Vintage horns can be very rewarding, but also very demanding.  It's important to know what you're getting into when you enter that world.  They can be quirky.  There's all sorts of variation in all brands of vintage horns in terms of quality, tone, ergnomics, and so forth.  The buyer's guide under "resources"  and the museum section on this site are a good starting point for anyone considering the world of vintage horns.  More historical information can be found at Saxpics.com.  Another resource is the Saxgourmet vintage saxophone value guide.  

    http://www.saxgourmet.com/VINTAGE_SAXOPHONE_VALUE_GUIDE.htm

    The most important element in all of this is you, knowing what you really want to achieve in terms of sound and being sure that your technique has developed to the point where you know you can really benefit playing a vintage horn.   In the meantime, enjoy the geeky pleasures of learning the ins and outs of various models and how they evolved through the years, and familiarizing yourself with the various sounds of vintage horns.  There are lots of examples posted on YouTube.  But be aware that the sound of a vintage horn is never better than the sound of the person playing it.

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  3. by birdlover
    (40 posts)

    1 year ago

    Re: Thinking of going vintage

    Don't ignore the Conn New Wonders, or even the Wonders, they are great altos with a rich and sweet sound. They are also a good deal these days if you watch what you are doing and are worth checking out. Also, don't leave your mouthpiece out of the equation. The mouthpiece you use can make a huge difference in your sound although I agree with GFC that the sound really originates with the player. Still, I like the old New York Meyers for my altos although I also have an MC Gregory Hollywood that really plays great as well. I couldn’t decide which I liked better so I kept them both. I had them worked on by Dan Yokum through a friend of mine who knew him, and he did a great job on them, made them better without changing their intent. Investing a little money on and in a mouthpiece is very worthwhile. So keep that in mind as well when you decide how much you want to spend on a new horn.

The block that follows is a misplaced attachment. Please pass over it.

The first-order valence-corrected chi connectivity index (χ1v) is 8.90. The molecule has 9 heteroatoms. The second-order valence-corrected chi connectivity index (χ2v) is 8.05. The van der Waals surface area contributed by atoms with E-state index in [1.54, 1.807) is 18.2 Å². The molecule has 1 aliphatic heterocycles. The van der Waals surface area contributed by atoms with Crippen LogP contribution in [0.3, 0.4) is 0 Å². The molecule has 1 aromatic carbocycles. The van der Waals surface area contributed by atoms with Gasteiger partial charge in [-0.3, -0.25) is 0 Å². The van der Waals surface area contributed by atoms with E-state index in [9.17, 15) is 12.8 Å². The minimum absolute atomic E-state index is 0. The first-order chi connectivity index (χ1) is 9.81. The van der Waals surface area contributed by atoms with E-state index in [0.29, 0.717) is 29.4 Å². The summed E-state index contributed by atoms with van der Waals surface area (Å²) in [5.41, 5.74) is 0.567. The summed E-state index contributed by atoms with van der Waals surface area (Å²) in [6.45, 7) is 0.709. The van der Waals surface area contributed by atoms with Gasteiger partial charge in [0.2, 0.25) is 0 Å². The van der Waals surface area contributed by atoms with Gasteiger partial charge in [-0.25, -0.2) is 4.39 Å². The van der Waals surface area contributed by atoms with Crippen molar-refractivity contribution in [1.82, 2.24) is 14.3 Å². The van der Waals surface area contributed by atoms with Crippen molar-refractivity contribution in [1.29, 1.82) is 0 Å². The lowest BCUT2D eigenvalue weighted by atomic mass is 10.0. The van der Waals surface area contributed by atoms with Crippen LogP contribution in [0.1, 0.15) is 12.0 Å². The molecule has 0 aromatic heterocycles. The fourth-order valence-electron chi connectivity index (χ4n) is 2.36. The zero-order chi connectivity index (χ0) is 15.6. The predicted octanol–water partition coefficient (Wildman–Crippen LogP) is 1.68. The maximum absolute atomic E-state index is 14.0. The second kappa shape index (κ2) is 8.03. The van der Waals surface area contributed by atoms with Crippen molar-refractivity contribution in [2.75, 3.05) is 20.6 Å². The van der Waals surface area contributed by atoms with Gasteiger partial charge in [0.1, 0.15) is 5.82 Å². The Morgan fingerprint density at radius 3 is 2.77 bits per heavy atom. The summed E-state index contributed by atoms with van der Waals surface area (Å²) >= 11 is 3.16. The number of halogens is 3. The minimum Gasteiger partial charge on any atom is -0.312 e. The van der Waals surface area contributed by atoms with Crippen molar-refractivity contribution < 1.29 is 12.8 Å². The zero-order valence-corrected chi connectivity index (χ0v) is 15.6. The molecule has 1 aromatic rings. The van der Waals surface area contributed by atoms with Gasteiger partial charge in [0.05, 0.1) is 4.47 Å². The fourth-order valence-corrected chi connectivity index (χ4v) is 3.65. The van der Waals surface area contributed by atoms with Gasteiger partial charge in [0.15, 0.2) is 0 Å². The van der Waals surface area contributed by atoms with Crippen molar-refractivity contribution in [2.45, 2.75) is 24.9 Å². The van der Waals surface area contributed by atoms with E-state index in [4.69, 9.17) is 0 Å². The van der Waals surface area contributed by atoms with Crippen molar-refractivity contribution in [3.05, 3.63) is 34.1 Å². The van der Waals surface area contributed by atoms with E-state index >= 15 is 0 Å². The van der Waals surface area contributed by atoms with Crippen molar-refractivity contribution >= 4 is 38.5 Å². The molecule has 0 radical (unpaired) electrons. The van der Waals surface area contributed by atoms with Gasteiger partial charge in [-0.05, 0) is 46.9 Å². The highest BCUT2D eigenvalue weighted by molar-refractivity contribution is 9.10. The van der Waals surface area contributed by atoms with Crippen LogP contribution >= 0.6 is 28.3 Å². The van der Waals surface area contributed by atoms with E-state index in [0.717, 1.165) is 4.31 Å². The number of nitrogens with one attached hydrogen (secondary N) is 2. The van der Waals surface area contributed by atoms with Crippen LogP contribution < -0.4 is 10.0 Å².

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    1. by birdlover
      (40 posts)

      1 year ago

      Re: Thinking of going vintage

      Correction: I meant John Yokum not Dan. Sorry about that, getting old I guess.

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      1. by scottpinkstone
        (3 posts)

        1 year ago

        Re: Thinking of going vintage

        Hi Birdlover thanks for the advice !! I have just upgraded my mouthpiece to a Selmer Soloist and it has changed the tone of the sax hugely, however I think I have outgrown my starter sax. Already :-) 
        thanks again
        Scotty 

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        1. by cycles
          (42 posts)

          1 year ago

          Re: Thinking of going vintage

          Hi scott
          i have imported a few vintage instruments from the US, and have been happy with all my purchases. If you calculate the 20% vat + £8 to parcel force plus your shipping costs it can still work out cheaper than buying in the UK. if the US seller doesn't ship to the UK, you can get yourself a US address through a company called reship  who will send your sax on for a modest fee, they will even pack together a few items for you ( consolidate) and ship them in one package. Great service.